A Kosovo-Serbia Peace Treaty?


By Muhamet Brajshori

Senior Kosovo officials have voiced the need for a peace treaty with Serbia to regulate relations between the two countries and end the longstanding regional conflict. So far, dialogue on the regulation of interstate technicalities, such as the free movement of people and electricity, has occurred, but has hit a stumbling block over the recent unrest in northern Kosovo.

“We will hold meetings that govern relations between Kosovo and Serbia, and from this we can’t escape,” Kosovo Deputy Prime Minister Hajredin Kuci said, according to Kosova sot.

He explained that the current dialogue should bring a peace treaty between Kosovo and Serbia.

“A peace treaty would indicate a completion of all preliminary issues, which would conclude a chapter of conflict and open up co-operation. Kosovo could do it, but maintain national identity, territorial integrity, and the position it holds,” Kuci said.

He said that not only Kosovo wants a treaty, but also Serbia, the region and the entire democratic world.

“We worked hard for freedom and independence of the country, and will continue to work for permanent peace in the region. For us, Kosovo’s EU integration would lead to establishing permanent peace in the region,” Kuci said.

Kuci’s statements, however, come at a time when the dialogue between Pristina and Belgrade is on hold and its future is still unclear. During the Vienna-Kosovo status talks, the Pristina Unity Team proposed a Friendship and Neighbourhood Treaty with Serbia that would officially end the conflict and regulate relations between the two countries, a proposal rejected by Belgrade.

Granit Kastrati, a political scientist, told SETimes that a peace treaty is welcomed as it would end the conflict mentality on both sides.

“Peace treaties always have a positive purpose to end a conflict and regulate state-to-state relations; in the case of Kosovo and Serbia, such a treaty will end the conflict attitude that exists on both sides,” said Kastrati.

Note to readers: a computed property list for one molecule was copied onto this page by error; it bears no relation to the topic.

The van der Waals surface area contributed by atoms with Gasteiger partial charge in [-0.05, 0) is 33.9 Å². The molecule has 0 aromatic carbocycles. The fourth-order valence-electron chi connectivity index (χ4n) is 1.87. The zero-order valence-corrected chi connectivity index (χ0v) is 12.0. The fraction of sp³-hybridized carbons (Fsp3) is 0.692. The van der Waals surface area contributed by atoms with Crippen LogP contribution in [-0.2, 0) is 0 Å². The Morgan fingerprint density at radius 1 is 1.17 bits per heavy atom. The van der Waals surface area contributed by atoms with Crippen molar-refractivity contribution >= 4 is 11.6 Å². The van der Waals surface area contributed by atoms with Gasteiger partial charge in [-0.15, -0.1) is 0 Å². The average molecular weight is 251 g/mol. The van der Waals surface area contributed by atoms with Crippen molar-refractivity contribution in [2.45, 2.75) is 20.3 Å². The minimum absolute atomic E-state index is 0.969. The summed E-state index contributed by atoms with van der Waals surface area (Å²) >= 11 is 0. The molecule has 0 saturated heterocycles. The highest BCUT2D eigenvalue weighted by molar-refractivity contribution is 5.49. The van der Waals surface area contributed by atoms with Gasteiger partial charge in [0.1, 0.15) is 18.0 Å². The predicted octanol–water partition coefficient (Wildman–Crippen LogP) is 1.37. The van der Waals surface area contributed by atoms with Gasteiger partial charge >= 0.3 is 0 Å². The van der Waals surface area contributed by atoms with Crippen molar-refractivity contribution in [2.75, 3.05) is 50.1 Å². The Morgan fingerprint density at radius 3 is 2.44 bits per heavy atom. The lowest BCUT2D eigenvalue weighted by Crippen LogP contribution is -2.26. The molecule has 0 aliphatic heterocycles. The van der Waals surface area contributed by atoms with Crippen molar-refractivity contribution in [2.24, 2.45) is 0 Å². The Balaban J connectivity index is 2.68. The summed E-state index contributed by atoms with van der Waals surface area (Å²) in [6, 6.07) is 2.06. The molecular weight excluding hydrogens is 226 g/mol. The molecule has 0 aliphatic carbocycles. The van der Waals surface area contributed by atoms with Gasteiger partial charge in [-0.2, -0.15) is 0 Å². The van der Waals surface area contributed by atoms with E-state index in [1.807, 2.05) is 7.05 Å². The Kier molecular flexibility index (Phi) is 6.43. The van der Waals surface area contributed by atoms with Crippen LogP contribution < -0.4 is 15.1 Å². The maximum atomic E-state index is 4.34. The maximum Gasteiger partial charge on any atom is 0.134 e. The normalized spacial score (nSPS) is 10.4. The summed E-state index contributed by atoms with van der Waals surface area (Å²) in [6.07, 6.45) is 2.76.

Kastrati added that a treaty might regulate Belgrade and Pristina relations.

“Pristina and the international community voiced the need for better relations; we never thought Serbia would recognise Kosovo soon. For this reason, a peace treaty should regulate Pristina-Belgrade co-operation through innovative models, like the East -West Germany model,” said Kastrati.

Dragan Krstic, a northern Kosovo journalist, says that parties to a peace treaty can only be states, which Kosovo is not.

“Historically, peace treaties were signed by sovereign and recognised states, which Kosovo is not, and if Belgrade signs such a treaty it would mean that Kosovo is recognised as a state by Belgrade,” Krstic said.

He adds that “the current technical talk agreement is sustainable for Pristina and Belgrade, and any attempt to change it would mean breaking the status-quo position of the talks.”

Members of the public differ on the regulation of Kosovo and Serbia talks.

Ahmet Berisha, a Pristina doctor, told SETimes that before Pristina signs a peace treaty, Serbia should apologise for the crimes committed in Kosovo.

“If a treaty is signed without an official apology from Serbia, the treaty has no meaning because peace cannot be made without forgiveness. Serbia apologised to Bosnia and Herzegovina and Croatia, but never to Kosovo,” says Berisha.

Jelena Bogdanovic, a student from Gracanica, said that Serbia should find a way to respect its citizens in Kosovo but not recognise Kosovo as a state.

Fatlum Sadiku, a political commentator, doubts that such a treaty will be achieved.

“A peace treaty is a good idea in general, but a bad one at this time. Kosovo and Serbia see each other as enemies; this is the reality, and the dialogue on basic issues is not moving ahead, giving no hope for a peace treaty. Next year Kosovo and Serbia will enter an election year and no politician will talk about such an idea, but mainly patriotism and nationalism to gain votes.”


The Southeast European Times Web site is a central source of news and information about Southeastern Europe in ten languages: Albanian, Bosnian, Bulgarian, Croatian, English, Greek, Macedonian, Romanian, Serbian and Turkish. The Southeast European Times is sponsored by the US European Command, the joint military command responsible for US operations in 52 countries. EUCOM is committed to promoting stability, co-operation and prosperity in the region.

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